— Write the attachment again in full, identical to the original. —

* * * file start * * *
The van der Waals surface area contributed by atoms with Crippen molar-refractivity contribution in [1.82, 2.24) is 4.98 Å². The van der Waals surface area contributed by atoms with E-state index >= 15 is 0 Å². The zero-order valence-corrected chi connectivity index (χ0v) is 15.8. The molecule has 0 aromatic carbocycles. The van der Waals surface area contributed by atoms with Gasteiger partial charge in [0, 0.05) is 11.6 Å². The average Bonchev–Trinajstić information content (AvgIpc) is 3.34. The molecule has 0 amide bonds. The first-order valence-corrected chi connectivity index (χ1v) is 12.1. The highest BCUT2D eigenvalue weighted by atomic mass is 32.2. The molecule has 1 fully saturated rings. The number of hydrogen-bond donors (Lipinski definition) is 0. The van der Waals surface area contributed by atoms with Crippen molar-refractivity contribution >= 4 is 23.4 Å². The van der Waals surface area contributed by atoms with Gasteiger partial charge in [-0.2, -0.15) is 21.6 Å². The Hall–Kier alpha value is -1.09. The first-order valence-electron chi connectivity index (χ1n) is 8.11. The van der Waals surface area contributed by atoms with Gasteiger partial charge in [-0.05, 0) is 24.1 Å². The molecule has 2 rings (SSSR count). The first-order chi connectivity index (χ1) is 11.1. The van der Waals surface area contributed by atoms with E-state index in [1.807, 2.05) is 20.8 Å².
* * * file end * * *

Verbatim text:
The van der Waals surface area contributed by atoms with Crippen molar-refractivity contribution in [1.82, 2.24) is 4.98 Å². The van der Waals surface area contributed by atoms with E-state index >= 15 is 0 Å². The zero-order valence-corrected chi connectivity index (χ0v) is 15.8. The molecule has 0 aromatic carbocycles. The van der Waals surface area contributed by atoms with Gasteiger partial charge in [0, 0.05) is 11.6 Å². The average Bonchev–Trinajstić information content (AvgIpc) is 3.34. The molecule has 0 amide bonds. The first-order valence-corrected chi connectivity index (χ1v) is 12.1. The highest BCUT2D eigenvalue weighted by atomic mass is 32.2. The molecule has 1 fully saturated rings. The number of hydrogen-bond donors (Lipinski definition) is 0. The van der Waals surface area contributed by atoms with Crippen molar-refractivity contribution >= 4 is 23.4 Å². The van der Waals surface area contributed by atoms with Gasteiger partial charge in [-0.2, -0.15) is 21.6 Å². The Hall–Kier alpha value is -1.09. The first-order valence-electron chi connectivity index (χ1n) is 8.11. The van der Waals surface area contributed by atoms with Gasteiger partial charge in [-0.05, 0) is 24.1 Å². The molecule has 2 rings (SSSR count). The first-order chi connectivity index (χ1) is 11.1. The van der Waals surface area contributed by atoms with E-state index in [1.807, 2.05) is 20.8 Å².